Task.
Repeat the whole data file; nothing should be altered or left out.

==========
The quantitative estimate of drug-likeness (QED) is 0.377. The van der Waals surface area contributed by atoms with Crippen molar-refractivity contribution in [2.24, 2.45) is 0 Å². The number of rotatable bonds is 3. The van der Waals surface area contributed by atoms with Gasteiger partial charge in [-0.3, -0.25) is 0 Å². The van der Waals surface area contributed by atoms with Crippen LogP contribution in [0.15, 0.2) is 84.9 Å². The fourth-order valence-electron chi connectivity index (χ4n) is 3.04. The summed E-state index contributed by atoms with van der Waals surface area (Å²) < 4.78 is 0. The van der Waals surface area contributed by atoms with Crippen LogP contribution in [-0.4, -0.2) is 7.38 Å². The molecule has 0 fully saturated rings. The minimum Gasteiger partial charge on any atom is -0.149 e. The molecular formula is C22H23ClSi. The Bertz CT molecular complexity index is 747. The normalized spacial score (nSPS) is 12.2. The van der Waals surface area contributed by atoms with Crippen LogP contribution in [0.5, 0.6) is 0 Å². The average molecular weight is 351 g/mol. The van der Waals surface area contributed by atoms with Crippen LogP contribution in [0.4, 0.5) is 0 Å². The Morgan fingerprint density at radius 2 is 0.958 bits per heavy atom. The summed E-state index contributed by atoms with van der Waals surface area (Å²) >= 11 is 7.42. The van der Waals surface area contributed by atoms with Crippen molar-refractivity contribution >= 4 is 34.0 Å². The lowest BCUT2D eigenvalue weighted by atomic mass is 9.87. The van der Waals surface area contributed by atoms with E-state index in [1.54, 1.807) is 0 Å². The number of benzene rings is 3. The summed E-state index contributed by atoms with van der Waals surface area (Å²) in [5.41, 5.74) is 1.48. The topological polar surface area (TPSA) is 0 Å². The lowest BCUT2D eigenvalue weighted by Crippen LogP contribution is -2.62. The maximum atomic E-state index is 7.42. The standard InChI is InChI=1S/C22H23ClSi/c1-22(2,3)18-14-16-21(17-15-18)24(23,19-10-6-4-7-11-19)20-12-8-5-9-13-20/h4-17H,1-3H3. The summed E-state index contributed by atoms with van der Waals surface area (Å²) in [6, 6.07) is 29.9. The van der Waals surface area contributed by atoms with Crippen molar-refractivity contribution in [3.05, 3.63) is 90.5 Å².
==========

The quantitative estimate of drug-likeness (QED) is 0.377. The van der Waals surface area contributed by atoms with Crippen molar-refractivity contribution in [2.24, 2.45) is 0 Å². The number of rotatable bonds is 3. The van der Waals surface area contributed by atoms with Gasteiger partial charge in [-0.3, -0.25) is 0 Å². The van der Waals surface area contributed by atoms with Crippen LogP contribution in [0.15, 0.2) is 84.9 Å². The fourth-order valence-electron chi connectivity index (χ4n) is 3.04. The summed E-state index contributed by atoms with van der Waals surface area (Å²) < 4.78 is 0. The van der Waals surface area contributed by atoms with Crippen LogP contribution in [-0.4, -0.2) is 7.38 Å². The molecule has 0 fully saturated rings. The minimum Gasteiger partial charge on any atom is -0.149 e. The molecular formula is C22H23ClSi. The Bertz CT molecular complexity index is 747. The normalized spacial score (nSPS) is 12.2. The van der Waals surface area contributed by atoms with Crippen LogP contribution in [0.5, 0.6) is 0 Å². The average molecular weight is 351 g/mol. The van der Waals surface area contributed by atoms with Crippen LogP contribution in [0.4, 0.5) is 0 Å². The Morgan fingerprint density at radius 2 is 0.958 bits per heavy atom. The summed E-state index contributed by atoms with van der Waals surface area (Å²) >= 11 is 7.42. The van der Waals surface area contributed by atoms with Crippen molar-refractivity contribution >= 4 is 34.0 Å². The lowest BCUT2D eigenvalue weighted by atomic mass is 9.87. The van der Waals surface area contributed by atoms with E-state index in [1.54, 1.807) is 0 Å². The number of benzene rings is 3. The summed E-state index contributed by atoms with van der Waals surface area (Å²) in [5.41, 5.74) is 1.48. The topological polar surface area (TPSA) is 0 Å². The lowest BCUT2D eigenvalue weighted by Crippen LogP contribution is -2.62. The maximum atomic E-state index is 7.42. The standard InChI is InChI=1S/C22H23ClSi/c1-22(2,3)18-14-16-21(17-15-18)24(23,19-10-6-4-7-11-19)20-12-8-5-9-13-20/h4-17H,1-3H3. The summed E-state index contributed by atoms with van der Waals surface area (Å²) in [6, 6.07) is 29.9. The van der Waals surface area contributed by atoms with Crippen molar-refractivity contribution in [3.05, 3.63) is 90.5 Å².